• Nayana Sen

Reformed Hopeless Romantic

Updated: Jul 4



Are you a hopeless romantic? Actually, do you even know what this means? I had heard the term many times in my life, and I identified with it. It defines someone who sees the world through the lenses of love. Everything is about finding their soulmate and the notion of this idealized version of love supersedes all else in their lives. I used to work at a wedding catering hall in college as a server. I used to cry at every wedding during the couple's first dance. One time, a colleague asked me if I knew the couple. I said no, am I supposed to in order to think it’s beautiful they found each other? Imagine the sound of crickets as their response.




Life has changed me a lot, and I'm no longer that young girl that believes in a fairytale version of love or am I? Actually, I think for me the concept of love has evolved. I'm not a hopeless romantic, but a healed and hopeful believer in authentic and real love. Romance for me means being fully loved as the person I am and the person I will become. It is trusting that if and when I'm ready to be in a relationship again, it will be on my own terms. Full disclosure, I'm a Libra, and yes everything you have read about us is true. We love everything love, and I am officially single. That makes it even funnier.


Let's talk openly about love, being a hopeless romantic, and why changing your perspective on what love is will be crucial for the next phase of your life. My goal by the end of this post is to convince you that


  • You must love yourself first before you can ever love someone else fully.


  • Romance is all about loving your partner the way they need to be loved.


  • Somewhere out there the right person is working on themselves and you will meet when the time is right.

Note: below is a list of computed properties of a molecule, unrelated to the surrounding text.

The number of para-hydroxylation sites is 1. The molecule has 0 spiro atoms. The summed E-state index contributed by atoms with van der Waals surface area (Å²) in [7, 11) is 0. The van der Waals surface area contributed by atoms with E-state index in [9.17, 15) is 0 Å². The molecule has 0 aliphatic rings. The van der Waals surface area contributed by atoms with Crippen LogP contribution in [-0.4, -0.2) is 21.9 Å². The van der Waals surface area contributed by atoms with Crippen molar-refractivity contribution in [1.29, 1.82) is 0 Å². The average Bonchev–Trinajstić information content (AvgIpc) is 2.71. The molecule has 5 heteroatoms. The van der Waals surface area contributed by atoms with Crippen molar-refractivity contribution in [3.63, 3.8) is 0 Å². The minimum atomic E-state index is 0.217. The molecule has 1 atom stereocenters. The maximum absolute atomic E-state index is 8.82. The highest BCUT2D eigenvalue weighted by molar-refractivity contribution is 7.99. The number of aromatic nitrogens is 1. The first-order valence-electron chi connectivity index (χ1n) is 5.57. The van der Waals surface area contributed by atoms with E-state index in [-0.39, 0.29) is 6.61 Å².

Learn to love who you are before loving someone else.

When your biological clock is ticking, and you want children, you tend to settle for the person to have the lifestyle. This probably feels like I'm personally attacking you, but I'm not. There just comes a point in life where you want to settle-down. There is nothing wrong with that and actually many things right with it. In my vision of life, I knew I wanted to be a mom. I used to think about the names of my kids and what they would look like. I actually wanted to have cute little babies. I do in fact have one cute baby, but he is hardly a baby anymore. I never gave much thought to who I wanted to share my life with or how I wanted that relationship to look or feel like.


The word settle is such a loaded word, isn't it? On one hand it implies stability and normalcy, and on the other hand it implies perhaps there is something more out there. I encourage you to be happy where you are, and give your relationships a fair shot. I am at the point in my life that I don’t want to have any other biological children and my life goals are very important. That will breed a relationship of fulfillment and growth, rather than dependency and resentment. I am able to finally focus on myself and take my own happiness seriously. If you don't, who should?


Some people figure out themselves and what makes them happy earlier in life. Others, like me search for it in others. That is the unfortunate part of being a hopeless romantic; you are constantly looking for that ever elusive missing element of your happiness. The idea of romance was more smoke and mirrors like flowers on Valentine's day, rather than a real understanding of love. I thought these basic acts were the quintessential acts of love. I wish the term basic existed when I was growing up, but it didn't.


I watched The Runaway Bride with Julia Roberts sometime in the late 90s or early 2000s. The running joke was she was always the bride and never the bridesmaid, because she had been either married or almost married several times. In the movie, she always adopts her favorite style of eggs based on what her boyfriend at the moment liked. In the end, she discovered her favorite style of eggs. Ironically, my favorite style of eggs are the same as hers in the end, but I won't disclose that here in case I'm spoiling the movie for anyone. Also, I just want to clarify that I liked that before I ever watched that movie.


It sounds simple, just figure out who you are and what you love, then you can experience real love. Actually, a hopeful romantic would probably hear that as a love spell or a way to meet their love. You don't join a photography class because you hope to meet someone who loves photography. You take a photography class because you enjoy taking pictures of wildlife and you want to improve your skills. The only reason for taking that class must be it brings you joy. There isn't anything to chase, just the experience needs to be enough. Little by little you will find that you're so busy doing the things that make you happy, you no longer have to hunt for it in others. The love that you're so desperate to find shows up as self love.


Romance is not love, but a necessary component of demonstrating love.